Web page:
Hey, all — I’m following up on a popular blog post from last year, ‘which is the cutest?‘, where I pit some of the cutest Claytonia I know against each other in a winner-takes-all Battle Royale… C. saxosa came out on top with about twice as many votes as the other contestants.
I feel the cards may have been stacked during the last contest, the only logical explanation for how C. saxosa could claim victory in a battle o’ cute by such a large margin of victory, right? I have decided to re-run the analysis, this time with denser sampling and a better explanation of how the voting works: There is a poll at the bottom of this post. You can vote for more than one, but you can only vote once!
(Above) OK, starting it off with the ‘reigning’ champion of cute, Claytonia saxosa standing proud on Anthony Peak in northern California — it is a REAL winner. Definitely a reasonable choice but so many options…
(Above) This is a tough one for me — Claytonia lanceolata var. peirsonii from the north slope of Bertha Ridge in the San Bernardino Mountains still holds a place near and dear to my heart. It was my first introduction to the Claytonia lanceolata species complex, and the yellow blotches at the base of its otherwise mostly white flowers are just enough to give some glimmer — pink venation of petals is weak in this population. Southern California might be a little over-represented in this new poll, but please bear with me — they’re cute!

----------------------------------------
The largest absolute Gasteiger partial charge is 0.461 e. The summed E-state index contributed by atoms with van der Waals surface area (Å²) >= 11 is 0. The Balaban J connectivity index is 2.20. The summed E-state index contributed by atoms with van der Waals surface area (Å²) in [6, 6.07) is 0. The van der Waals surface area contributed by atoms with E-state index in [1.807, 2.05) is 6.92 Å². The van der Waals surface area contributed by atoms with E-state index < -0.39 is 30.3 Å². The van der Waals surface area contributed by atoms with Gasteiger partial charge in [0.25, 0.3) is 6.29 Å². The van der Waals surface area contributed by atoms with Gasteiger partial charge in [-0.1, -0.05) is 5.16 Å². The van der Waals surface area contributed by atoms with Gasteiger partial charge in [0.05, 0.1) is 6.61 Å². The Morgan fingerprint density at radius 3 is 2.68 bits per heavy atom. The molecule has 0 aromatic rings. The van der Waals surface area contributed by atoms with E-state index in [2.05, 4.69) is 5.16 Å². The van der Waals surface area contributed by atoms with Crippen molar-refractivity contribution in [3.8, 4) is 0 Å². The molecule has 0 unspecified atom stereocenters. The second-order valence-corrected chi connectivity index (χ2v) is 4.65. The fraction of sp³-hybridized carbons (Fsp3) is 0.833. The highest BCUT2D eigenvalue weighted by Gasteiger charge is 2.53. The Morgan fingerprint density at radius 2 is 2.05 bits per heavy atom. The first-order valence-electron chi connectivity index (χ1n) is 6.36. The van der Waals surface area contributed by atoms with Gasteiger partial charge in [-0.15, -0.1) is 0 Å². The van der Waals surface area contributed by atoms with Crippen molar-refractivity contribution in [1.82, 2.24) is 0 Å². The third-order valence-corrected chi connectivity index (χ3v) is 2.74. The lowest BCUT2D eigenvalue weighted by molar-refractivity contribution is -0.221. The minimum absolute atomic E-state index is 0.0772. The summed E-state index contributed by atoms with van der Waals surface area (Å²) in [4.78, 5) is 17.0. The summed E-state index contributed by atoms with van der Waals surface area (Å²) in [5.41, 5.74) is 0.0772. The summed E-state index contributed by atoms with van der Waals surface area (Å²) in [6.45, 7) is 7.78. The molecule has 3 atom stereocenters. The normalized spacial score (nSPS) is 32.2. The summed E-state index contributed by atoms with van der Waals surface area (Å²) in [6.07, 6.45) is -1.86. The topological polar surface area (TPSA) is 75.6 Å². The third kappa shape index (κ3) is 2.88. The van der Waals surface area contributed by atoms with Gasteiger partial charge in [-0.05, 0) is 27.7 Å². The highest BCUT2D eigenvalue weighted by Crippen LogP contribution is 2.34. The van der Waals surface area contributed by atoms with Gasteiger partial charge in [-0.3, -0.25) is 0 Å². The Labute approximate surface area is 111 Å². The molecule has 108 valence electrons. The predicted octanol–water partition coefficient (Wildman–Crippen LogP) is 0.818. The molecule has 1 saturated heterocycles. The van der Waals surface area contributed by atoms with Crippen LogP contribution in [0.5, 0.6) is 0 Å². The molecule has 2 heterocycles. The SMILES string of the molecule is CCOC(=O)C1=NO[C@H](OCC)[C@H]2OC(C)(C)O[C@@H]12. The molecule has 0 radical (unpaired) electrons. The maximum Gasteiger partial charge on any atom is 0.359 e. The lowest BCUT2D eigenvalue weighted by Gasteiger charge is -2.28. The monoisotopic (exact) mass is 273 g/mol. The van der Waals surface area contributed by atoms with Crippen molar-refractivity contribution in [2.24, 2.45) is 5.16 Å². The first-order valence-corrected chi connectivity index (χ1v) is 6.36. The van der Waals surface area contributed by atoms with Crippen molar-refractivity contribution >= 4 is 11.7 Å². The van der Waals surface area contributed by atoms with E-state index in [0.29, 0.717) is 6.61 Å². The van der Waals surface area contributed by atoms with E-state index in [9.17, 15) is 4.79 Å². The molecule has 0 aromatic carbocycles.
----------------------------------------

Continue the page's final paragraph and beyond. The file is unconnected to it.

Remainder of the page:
Claytonia lanceolata var. peirsonii at the head of Furnace Canyon in the San Bernardino Mountains (above), on the other hand, has quite a bit of pink in the veins of the flower petals. In addition, there is a proliferation of the pink in the veins in place of the yellow blotches typical of many other Claytonia — this is another serious CUTIE Claytonia!!! I’m not giving my vote(s) away this time, but I’d say that this little bugger has a good shot. Still others, still others…
One such other Claytonia worth mentioning is C. lanceolata var. peirsonii from the Panamint Mountains (above), Death Valley National Park — these plants are truly SPECTACULAR! They have similar flowers to those of the plants on Bertha Ridge in the San Bernardino Mountains, but these plants have much more pink in their petal veins, and they seem to have slightly wider petals. Still other members of the C. “peirsonii” complex (= C. lanceolata var. peirsonii) from southern California deserve mention…
(Above) The REAL owner of the epithet ‘peirsonii’, this is Claytonia lanceolata var. peirsonii from the San Gabriel Mountains (where the variety was first described) — this taxonomic group will see some changes soon (if you didn’t notice already), with a systematic study of the C. “peirsonii” complex representing a serious thrust of my dissertation. I’m working, I promise, but there is a significant problem in that these plants make REALLY awful herbarium specimens… the beauty is almost entirely lost, let alone the diagnostic characters, so remember to soak it in while out in the field!